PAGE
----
At the turn of the century, the legislature authorized the appointment of a second judge, known as the Deputy Judge, to the Municipal Court bench. The Deputy Judge was to be appointed to a term of four years by the associate judge of the Superior Court and was to be resident in New Castle County.
Although a comprehensive review of each Deputy Judge's tenure is not possible, some were of particular note, such as Aaron Finger, the first Jewish member of the Delaware bar, who later became a founding partner of Richards, Layton & Finger. Other judges were memorable for specific personal characteristics. For example, Judge John Lynn, who served from 1921 to 1928, had a slight cast to his eye. An elderly woman brought into Municipal Court before Judge Lynn had Philip Garrett, who shared Judge Lynn's ocular characteristic, to represent her. She lost her case. When asked how she had made out, she reportedly replied she had not made out, but "what can you expect of a cockeyed judge and a cockeyed lawyer?"
Another Deputy Judge of interest was Edmund S. Hellings, who served from 1943 to 1961. Famous for being very soft-spoken, he had a nickname among the defendants who appeared before him - "Silent Death", sometimes "Whispering Death." The story goes that Judge Hellings whispered his sentence: "Fine, ten dollars." The unhearing defendant politely said, "I'm sorry, Your Honor, what is the fine?" Judge Hellings: "Fine, twenty dollars." The defendant still did not hear the amount so he loudly asked his lawyer to ask for the amount. When the lawyer did, Judge Hellings replied: "Fine, forty dollars."
In 1953 the General Assembly abolished the title of Deputy Judge and created two Associate Judge positions (increased to three in 1969) of equal rank and salary, to be held by individuals of opposite political parties, nominated by the Governor and confirmed by the Senate. The change of status was to go into effect upon the end of the term or the resignation or death of the two Municipal Court judges then in office. Chief Judge Thomas Herlihy, Jr., a Republican, had a second term that extended until 1970. Deputy Judge Edmund S. Hellings, also a Republican, whose term would end February 28, 1961, would have to be replaced by a Democrat.
He was succeeded by Sidney Clark, who, having served as Assistant City Solicitor, was appointed Associate Judge by Governor Elbert N. Carvel in 1961. The first African-American judge in Delaware, he resigned from the bench in 1966.
The other Associate Judges of the Municipal Court included Leonard L. Williams who served as an Associate Judge from 1966 until the merger of the Court with the Court of Common Pleas in 1998. He was the last part-time judge to serve in the Court. Carl Goldstein was appointed an Associate Judge in 1970 and continued until his appointment as a Judge in the Superior Court in 1991. That same year, Alex J. Smalls was appointed to succeed him, serving with the Court for two years until appointed as a Judge in the Court of Common Pleas. In 1994, he was succeeded by William L. Chapman, Jr., who filled that position until his nomination and confirmation as a Family Court Judge in 1995. John K. Welch was then appointed an Associate Judge in 1996 and continued in that position until the merger of the Court into the Court of Common Pleas when he became an Associate Judge of that Court.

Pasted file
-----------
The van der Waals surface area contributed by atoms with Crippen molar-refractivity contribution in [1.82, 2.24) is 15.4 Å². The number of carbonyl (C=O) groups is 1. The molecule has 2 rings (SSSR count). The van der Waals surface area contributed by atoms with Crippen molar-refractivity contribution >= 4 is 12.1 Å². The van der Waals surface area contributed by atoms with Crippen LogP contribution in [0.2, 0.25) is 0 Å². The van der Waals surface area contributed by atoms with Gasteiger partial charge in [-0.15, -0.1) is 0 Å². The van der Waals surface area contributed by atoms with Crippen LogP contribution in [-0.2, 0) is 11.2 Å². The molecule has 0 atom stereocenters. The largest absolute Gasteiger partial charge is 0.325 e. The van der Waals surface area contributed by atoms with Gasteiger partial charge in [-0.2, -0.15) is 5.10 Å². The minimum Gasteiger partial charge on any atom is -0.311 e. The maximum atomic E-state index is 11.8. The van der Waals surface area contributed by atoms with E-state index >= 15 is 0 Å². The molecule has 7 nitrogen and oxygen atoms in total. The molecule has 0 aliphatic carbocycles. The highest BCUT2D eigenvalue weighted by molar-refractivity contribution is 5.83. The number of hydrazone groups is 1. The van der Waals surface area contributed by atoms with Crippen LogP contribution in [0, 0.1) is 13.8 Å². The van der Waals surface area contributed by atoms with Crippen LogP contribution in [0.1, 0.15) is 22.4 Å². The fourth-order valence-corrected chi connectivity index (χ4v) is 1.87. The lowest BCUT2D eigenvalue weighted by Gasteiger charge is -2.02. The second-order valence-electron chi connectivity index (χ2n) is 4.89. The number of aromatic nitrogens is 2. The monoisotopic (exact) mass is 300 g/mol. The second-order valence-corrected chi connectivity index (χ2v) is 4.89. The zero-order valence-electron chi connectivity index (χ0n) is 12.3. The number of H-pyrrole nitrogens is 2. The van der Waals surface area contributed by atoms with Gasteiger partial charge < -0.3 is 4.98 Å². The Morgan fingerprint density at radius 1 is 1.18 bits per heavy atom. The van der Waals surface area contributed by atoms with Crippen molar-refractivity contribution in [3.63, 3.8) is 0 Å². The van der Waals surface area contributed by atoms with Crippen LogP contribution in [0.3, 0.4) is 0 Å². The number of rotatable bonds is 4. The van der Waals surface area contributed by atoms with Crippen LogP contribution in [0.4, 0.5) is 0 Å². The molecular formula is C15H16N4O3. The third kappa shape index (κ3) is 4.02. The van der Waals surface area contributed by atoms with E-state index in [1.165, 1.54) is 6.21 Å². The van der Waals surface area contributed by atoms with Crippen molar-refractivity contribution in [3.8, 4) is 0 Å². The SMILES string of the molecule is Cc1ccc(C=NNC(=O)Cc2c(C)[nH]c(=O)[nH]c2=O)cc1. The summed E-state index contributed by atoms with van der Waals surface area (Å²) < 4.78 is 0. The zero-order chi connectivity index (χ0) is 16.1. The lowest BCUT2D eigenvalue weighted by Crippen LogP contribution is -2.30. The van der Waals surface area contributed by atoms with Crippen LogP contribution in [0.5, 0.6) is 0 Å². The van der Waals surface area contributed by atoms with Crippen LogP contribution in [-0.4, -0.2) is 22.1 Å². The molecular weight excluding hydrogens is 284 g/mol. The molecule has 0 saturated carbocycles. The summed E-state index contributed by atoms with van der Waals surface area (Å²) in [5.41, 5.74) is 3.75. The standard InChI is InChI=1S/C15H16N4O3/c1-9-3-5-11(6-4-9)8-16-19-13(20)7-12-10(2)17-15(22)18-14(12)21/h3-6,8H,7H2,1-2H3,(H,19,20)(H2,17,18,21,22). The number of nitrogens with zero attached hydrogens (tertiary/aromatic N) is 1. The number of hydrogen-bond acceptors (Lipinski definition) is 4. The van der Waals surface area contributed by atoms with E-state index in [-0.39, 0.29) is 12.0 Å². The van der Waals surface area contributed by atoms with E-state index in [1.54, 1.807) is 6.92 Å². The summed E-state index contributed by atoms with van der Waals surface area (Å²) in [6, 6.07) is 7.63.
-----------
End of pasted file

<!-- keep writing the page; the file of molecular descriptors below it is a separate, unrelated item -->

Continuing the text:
Developments and Changes in the Court
Judge Herlihy, in particular, put into effect a number of innovative programs and established more professional procedures. One of his first moves was to abolish segregated seating in the courtroom. Although Daniel O. Hastings stated in his book Delaware Politics that segregation had ended in the Municipal Court when he was judge, Judge Herlihy found that segregated seating was in effect in 1946. A police officer stood at the entrance to the courtroom directing the public to one side or the other depending on their race. Judge Herlihy put a stop to this practice.
Other procedures were initiated or formalized, such as informing defendants of their rights, insisting on adherence to rules of evidence and obtaining volunteer counsel for indigent persons accused of serious crimes long before the United States Supreme Court ruling in Gideon v. Wainwright, 372 U.S. 335 (1963).
A Housing Court and a Traffic Court were also established. In cooperation with the Delaware Safety Council and the Wilmington Police Department, Municipal Court developed a Traffic School for traffic offenders, inspiring awards from the National Safety Council.
Sentencing alternatives were explored. Municipal Court set up a probation system; referrals for treatment of mentally ill and alcoholic offenders began. Municipal Court took part, with the other courts in New Castle County, in the Delaware Trial Bail Project, a demonstration bail project in which certain first offenders could be freed on their own recognizance. Later this procedure became state law.